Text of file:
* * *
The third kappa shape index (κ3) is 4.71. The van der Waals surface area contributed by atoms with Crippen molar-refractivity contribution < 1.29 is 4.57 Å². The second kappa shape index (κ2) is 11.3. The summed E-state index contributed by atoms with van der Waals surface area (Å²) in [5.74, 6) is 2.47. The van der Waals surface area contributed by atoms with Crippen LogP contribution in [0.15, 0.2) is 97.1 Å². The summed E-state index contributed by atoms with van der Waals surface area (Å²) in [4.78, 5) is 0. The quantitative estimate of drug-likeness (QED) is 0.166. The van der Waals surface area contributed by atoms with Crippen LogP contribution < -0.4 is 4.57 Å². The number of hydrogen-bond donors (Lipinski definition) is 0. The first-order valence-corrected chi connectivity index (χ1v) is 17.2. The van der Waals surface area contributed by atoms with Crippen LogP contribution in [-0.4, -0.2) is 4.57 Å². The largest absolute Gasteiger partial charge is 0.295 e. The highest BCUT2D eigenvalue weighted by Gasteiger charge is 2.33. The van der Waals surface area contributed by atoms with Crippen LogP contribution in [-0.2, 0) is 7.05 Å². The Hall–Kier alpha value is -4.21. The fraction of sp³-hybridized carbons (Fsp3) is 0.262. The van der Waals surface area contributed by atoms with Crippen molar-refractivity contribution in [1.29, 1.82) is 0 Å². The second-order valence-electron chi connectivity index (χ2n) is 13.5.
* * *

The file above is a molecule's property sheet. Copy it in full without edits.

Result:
The third kappa shape index (κ3) is 4.71. The van der Waals surface area contributed by atoms with Crippen molar-refractivity contribution < 1.29 is 4.57 Å². The second kappa shape index (κ2) is 11.3. The summed E-state index contributed by atoms with van der Waals surface area (Å²) in [5.74, 6) is 2.47. The van der Waals surface area contributed by atoms with Crippen LogP contribution in [0.15, 0.2) is 97.1 Å². The summed E-state index contributed by atoms with van der Waals surface area (Å²) in [4.78, 5) is 0. The quantitative estimate of drug-likeness (QED) is 0.166. The van der Waals surface area contributed by atoms with Crippen LogP contribution < -0.4 is 4.57 Å². The number of hydrogen-bond donors (Lipinski definition) is 0. The first-order valence-corrected chi connectivity index (χ1v) is 17.2. The van der Waals surface area contributed by atoms with Crippen LogP contribution in [-0.4, -0.2) is 4.57 Å². The largest absolute Gasteiger partial charge is 0.295 e. The highest BCUT2D eigenvalue weighted by Gasteiger charge is 2.33. The van der Waals surface area contributed by atoms with Crippen LogP contribution in [-0.2, 0) is 7.05 Å². The Hall–Kier alpha value is -4.21. The fraction of sp³-hybridized carbons (Fsp3) is 0.262. The van der Waals surface area contributed by atoms with Crippen molar-refractivity contribution in [1.29, 1.82) is 0 Å². The second-order valence-electron chi connectivity index (χ2n) is 13.5.